In April we will be reading three selections that fit the theme “Boom and Bust.” This month’s selections are: Woodie Guthrie's House of Earth, Amanda Coplin's The Orchardist, and F. Scott Fitzgerald's The Great Gatsby.
Woodie Guthrie’s House of Earth
Woody Guthrie wrote thousands of songs in his lifetime — but as far as anyone knows, he only wrote one novel. Recently discovered, House of Earth is the story of a young couple living in the Texas Panhandle in the 1930s. They dream of building a house that will withstand the bitter winds and ever-present dust that constantly threaten the flimsy wooden shack they call home.
The novel is being released by Johnny Depp's new publishing imprint at HarperCollins, Infinitum Nihil. It was Depp's publishing partner, historian and author Douglas Brinkley, who tracked down the lost novel after he stumbled across a reference to it while doing research. When he sat down to read it, Brinkley could hear the same Woody Guthrie he had grown to love through his music. "Woody Guthrie has something that every artist would dies for: a voice," says Brinkley. "You can read House of Earth and you know it's Woody Guthrie. You know it's coming from the heart."
Amanda Coplin’s The Orchardist
When two skittish pregnant girls appear on his homestead, solitary orchardist Talmadge — who carefully tends the grove of fruit trees he has cultivated for nearly half a century — vows to save and protect them. The Orchardist evokes a powerful sense of place in the American West, mixing tenderness and violence as Talmadge tries to reconcile the ghosts of his own troubled past and faces the dramatic consequences of his actions.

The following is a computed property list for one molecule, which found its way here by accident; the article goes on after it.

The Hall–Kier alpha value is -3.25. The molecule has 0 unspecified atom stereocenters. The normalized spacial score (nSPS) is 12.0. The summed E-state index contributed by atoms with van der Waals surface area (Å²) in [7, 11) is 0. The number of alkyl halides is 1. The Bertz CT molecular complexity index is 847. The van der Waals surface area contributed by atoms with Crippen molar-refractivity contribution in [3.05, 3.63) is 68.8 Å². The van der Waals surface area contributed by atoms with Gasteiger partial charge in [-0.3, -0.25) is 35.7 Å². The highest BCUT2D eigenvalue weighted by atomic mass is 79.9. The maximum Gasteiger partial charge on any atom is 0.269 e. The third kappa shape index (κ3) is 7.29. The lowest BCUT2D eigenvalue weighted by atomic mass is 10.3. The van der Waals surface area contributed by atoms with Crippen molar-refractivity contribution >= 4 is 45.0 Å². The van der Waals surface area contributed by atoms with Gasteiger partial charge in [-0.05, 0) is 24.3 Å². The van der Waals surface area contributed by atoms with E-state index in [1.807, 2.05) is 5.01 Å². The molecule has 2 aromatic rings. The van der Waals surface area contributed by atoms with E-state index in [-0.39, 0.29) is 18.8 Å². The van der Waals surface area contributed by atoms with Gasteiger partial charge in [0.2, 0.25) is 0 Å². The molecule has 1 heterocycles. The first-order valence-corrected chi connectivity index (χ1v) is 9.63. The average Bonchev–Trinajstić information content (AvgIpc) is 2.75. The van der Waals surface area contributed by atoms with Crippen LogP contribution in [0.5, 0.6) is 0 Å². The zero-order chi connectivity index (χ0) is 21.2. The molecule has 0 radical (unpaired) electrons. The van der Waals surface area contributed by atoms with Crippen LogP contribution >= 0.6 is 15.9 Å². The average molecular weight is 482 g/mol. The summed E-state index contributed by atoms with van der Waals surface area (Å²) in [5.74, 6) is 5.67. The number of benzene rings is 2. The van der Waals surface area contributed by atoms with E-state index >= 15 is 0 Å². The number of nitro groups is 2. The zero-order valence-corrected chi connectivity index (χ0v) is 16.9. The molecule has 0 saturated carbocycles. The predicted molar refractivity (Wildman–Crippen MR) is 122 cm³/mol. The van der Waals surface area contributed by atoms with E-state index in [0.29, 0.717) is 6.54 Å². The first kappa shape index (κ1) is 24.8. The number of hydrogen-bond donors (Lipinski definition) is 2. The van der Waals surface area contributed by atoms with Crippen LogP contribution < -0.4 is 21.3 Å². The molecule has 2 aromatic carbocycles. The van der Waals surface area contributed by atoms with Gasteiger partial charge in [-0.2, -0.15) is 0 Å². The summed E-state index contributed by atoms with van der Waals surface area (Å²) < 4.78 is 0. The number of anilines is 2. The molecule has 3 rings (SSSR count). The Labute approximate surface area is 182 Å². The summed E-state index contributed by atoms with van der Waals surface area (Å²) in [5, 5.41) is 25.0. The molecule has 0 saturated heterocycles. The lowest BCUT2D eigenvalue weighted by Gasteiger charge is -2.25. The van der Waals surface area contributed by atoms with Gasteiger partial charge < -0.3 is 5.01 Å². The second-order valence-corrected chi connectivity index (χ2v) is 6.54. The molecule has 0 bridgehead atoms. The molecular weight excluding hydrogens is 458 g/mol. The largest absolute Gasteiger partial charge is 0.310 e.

F. Scott Fitzgerald’s The Great Gatsby
In 1922, F. Scott Fitzgerald announced his decision to write "something new--something extraordinary and beautiful and simple and intricately patterned." That extraordinary, beautiful, intricately patterned, and above all, simple novel became The Great Gatsby, arguably Fitzgerald's finest work and certainly the book for which he is best known. A portrait of the Jazz Age in all of its decadence and excess, Gatsby captured the spirit of the author's generation and earned itself a permanent place in American mythology. Self-made, self-invented millionaire Jay Gatsby embodies some of Fitzgerald's--and his country's--most abiding obsessions: money, ambition, greed, and the promise of new beginnings. "Gatsby believed in the green light, the orgiastic future that year by year recedes before us. It eluded us then, but that's no matter--tomorrow we will run faster, stretch out our arms farther.... And one fine morning--" Gatsby's rise to glory and eventual fall from grace becomes a kind of cautionary tale about the American Dream.
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Reminder: We usually choose 2-3 books per month. You're welcome at our meeting whether you read all or none of the books. We read fiction, nonfiction, and plays, and usually try to cover 1 piece of classic literature monthly. We read books reviewed or mentioned on NPR, and try to mirror NPR's tone at our meetings: thoughtful, polite discussion & commentary, with no arguing or posturing, and no sacred cows or unmentioned elephants in the room.
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